People across Scotland will be offered coronavirus antibody tests for the first time as part of a UK-wide programme.
The tests measure the body’s response to a Covid-19 infection and Scots have been urged to take up the offer when booking a PCR swab.
The results will help identify the effectiveness of the vaccine in boosting immunity to the disease.
From Tuesday, anyone over 18-year-olds will be able to opt in to take part when booking a PCR test through NHS Test and Trace.
Up to 8000 people who receive a positive coronavirus result will then be sent two finger prick antibody tests to complete at home and send back to a lab.
Testing positive for antibodies does not mean you are immune to Covid-19 and the same rules still apply – get tested if you have symptoms and self-isolate if positive or are a contact of a positive case and have not received both vaccine doses.
A recent survey found seven in ten Scots successfully followed self-isolation rules, with high compliance among people who tested positive for Covid, their close contacts and international travellers.
The surveillance initiative is the first time antibody tests have been made available to the general public. Until now, only people in specific professions or involved in clinical or research settings have been offered them.
The data will help estimate how many people develop Covid-19 despite having antibodies from their vaccine or from previously catching the virus.
The UK Health Security Agency will work alongside NHS Test and Trace in Scotland, and the rest of the UK to monitor levels of antibodies in positive cases.
Those taking part must take their first antibody test as soon as possible after receiving a positive PCR result.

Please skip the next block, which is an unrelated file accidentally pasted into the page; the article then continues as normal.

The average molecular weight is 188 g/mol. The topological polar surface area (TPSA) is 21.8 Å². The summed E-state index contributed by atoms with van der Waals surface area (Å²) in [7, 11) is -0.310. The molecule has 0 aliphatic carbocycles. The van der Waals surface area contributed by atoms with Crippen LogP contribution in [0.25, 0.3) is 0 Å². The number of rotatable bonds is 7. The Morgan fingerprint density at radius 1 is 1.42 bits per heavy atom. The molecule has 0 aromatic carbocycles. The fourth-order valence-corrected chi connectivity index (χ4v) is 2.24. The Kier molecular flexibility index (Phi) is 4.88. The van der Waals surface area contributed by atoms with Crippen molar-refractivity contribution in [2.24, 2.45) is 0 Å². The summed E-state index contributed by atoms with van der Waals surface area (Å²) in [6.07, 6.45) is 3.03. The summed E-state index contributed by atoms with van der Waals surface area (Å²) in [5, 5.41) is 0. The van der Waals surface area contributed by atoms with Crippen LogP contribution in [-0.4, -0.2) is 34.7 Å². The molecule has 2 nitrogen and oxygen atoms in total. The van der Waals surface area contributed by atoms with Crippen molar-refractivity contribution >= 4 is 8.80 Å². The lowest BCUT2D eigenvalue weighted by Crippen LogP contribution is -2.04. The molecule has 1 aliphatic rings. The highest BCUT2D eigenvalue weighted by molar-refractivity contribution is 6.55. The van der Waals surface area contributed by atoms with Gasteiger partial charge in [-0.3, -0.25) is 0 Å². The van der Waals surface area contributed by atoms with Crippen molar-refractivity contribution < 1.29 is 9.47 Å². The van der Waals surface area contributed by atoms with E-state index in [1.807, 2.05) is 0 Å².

This is so it takes a measurement before the body has had time to generate a detectable antibody response to the current infection.
The second test is then supposed to be taken 28 days after testing positive for Covid-19 and will measure antibodies generated in response to the infection.
By comparing the two antibody test results, researchers will be able to see how well vaccinated individuals boost their immunity when they are infected and how this might vary with different variants.
It is hoped the surveillance programme will also give an insight into any groups of people who do not develop an immune response.
On Saturday, 4,075,555 people in Scotland had received their first dose of Covid-19 vaccine and 3,541,708 had had their second.
Dr Jenny Harries, chief executive of the UK National Health Security Agency, said: “We are rolling out antibody testing across the UK to gain vital data into the impact of our vaccination programme and on immune responses to different variants of Covid-19.
“This has been made possible thanks to the incredible British public who continue to come forward for testing when they develop symptoms and the millions of people who have had their jabs.
“The best way to protect yourself and those around you is by getting vaccinated. I encourage anyone who has not yet come forward to book their first and second jabs.”